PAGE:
Concurrency and Replica Control for Constraint-Based Database Caching [chapter]

Joachim Klein
2010 Lecture Notes in Computer Science  
Efficient and dynamic reallocation of data is a major challenge of distributed data management, because current solutions require constant monitoring and manual adjustment. In contrast, future solutions should provide autonomic mechanisms to achieve self-tuning and exhibit high degrees of flexibility and availability. Constraint-based database caching (CbDBC) is one of the most ambitious approaches to reach these goals, because it is able to dynamically respond to workload changes and keep
more » ... ts of data near by the application. In turn, caching of data always generates replicas whose consistency needs to be controlled-for reasons of data independence, transparent for both application and underlying DBMS. Hence, such a task can best be approached by a middleware-based solution. This paper discusses challenges arising when distributed replicas are synchronized within CbDBC. We compare proposals using eager and lazy update propagation and review their feasibility within middleware-based realizations. Because constraints have to be maintained by the cache, they restrict the implementation of concurrency control mechanisms. Therefore, we explore, as a novel contribution, the far-reaching influence of these constraints. Motivation Similar to concepts used for Web Caching, database caching keeps subsets of records close to applications, which allows local and, hence, faster execution of declarative queries. In contrast to Web caching only supporting ID-based queries, database caching services set-oriented requests and must, therefore, verify that the predicates used by SQL queries can be evaluated, i.e., that their predicate extensions [12] are contained in the cache. To this end, constraint-based database caching (CbDBC) uses simple constraints (cp. Section 2), which need to be fulfilled at any time and allow to decide whether or not a predicate extension is completely kept. Many database vendors have extended their systems with similar but less flexible ideas [1, 2, 21] . The most important competitor approach uses materialized views to determine the predicate completeness of records cached [16] . A big challenge of these approaches is replica control, because caching of data always implies the existence of distributed replicas. In addition, database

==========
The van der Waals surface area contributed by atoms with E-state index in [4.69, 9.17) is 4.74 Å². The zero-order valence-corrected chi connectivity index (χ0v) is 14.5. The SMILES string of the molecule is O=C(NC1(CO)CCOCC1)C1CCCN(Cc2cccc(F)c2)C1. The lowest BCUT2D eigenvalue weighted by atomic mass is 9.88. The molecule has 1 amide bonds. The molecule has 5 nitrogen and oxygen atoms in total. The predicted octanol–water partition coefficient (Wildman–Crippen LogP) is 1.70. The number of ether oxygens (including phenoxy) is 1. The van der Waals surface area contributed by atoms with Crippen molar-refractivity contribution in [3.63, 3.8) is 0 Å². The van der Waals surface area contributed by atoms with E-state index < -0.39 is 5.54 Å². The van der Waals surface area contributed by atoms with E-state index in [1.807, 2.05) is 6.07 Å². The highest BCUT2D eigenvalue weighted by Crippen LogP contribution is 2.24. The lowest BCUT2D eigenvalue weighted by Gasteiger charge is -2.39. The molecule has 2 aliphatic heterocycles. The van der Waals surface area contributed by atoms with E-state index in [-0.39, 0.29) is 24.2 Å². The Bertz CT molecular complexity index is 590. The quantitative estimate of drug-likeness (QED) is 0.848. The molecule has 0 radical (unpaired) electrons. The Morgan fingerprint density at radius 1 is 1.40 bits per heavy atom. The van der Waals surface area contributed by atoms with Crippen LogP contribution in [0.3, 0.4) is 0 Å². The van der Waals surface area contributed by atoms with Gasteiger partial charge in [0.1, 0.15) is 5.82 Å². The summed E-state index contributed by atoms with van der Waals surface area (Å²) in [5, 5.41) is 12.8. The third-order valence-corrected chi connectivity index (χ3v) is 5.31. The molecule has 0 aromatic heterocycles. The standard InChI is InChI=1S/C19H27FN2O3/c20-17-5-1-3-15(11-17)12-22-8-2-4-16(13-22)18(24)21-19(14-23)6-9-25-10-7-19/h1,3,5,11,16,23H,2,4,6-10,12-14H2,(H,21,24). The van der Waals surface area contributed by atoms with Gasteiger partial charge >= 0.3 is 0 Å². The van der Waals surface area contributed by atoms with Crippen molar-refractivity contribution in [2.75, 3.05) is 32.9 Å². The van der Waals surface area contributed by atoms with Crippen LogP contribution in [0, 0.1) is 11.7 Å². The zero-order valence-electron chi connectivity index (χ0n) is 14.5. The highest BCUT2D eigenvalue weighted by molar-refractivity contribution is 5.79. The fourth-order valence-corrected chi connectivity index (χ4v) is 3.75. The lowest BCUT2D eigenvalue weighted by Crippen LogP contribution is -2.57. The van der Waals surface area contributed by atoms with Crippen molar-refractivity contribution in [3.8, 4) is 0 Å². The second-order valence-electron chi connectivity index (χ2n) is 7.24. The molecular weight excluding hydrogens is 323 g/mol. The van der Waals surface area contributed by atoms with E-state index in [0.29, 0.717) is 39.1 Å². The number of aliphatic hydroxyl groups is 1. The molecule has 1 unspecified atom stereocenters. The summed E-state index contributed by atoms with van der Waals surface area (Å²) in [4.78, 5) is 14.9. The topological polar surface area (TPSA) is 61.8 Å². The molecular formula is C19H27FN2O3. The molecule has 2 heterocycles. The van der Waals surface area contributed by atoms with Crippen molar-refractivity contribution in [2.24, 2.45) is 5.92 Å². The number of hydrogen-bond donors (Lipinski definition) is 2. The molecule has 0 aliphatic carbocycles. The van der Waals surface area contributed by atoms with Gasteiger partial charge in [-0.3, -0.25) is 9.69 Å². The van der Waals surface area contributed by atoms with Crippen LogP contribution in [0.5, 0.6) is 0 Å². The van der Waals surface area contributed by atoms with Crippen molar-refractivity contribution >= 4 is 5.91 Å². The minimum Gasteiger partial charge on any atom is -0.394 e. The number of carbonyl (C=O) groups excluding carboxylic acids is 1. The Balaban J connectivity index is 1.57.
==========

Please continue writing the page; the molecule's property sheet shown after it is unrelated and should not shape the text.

doi:10.1007/978-3-642-15576-5_24 fatcat:ei4froitrba3hjudggv7geob7e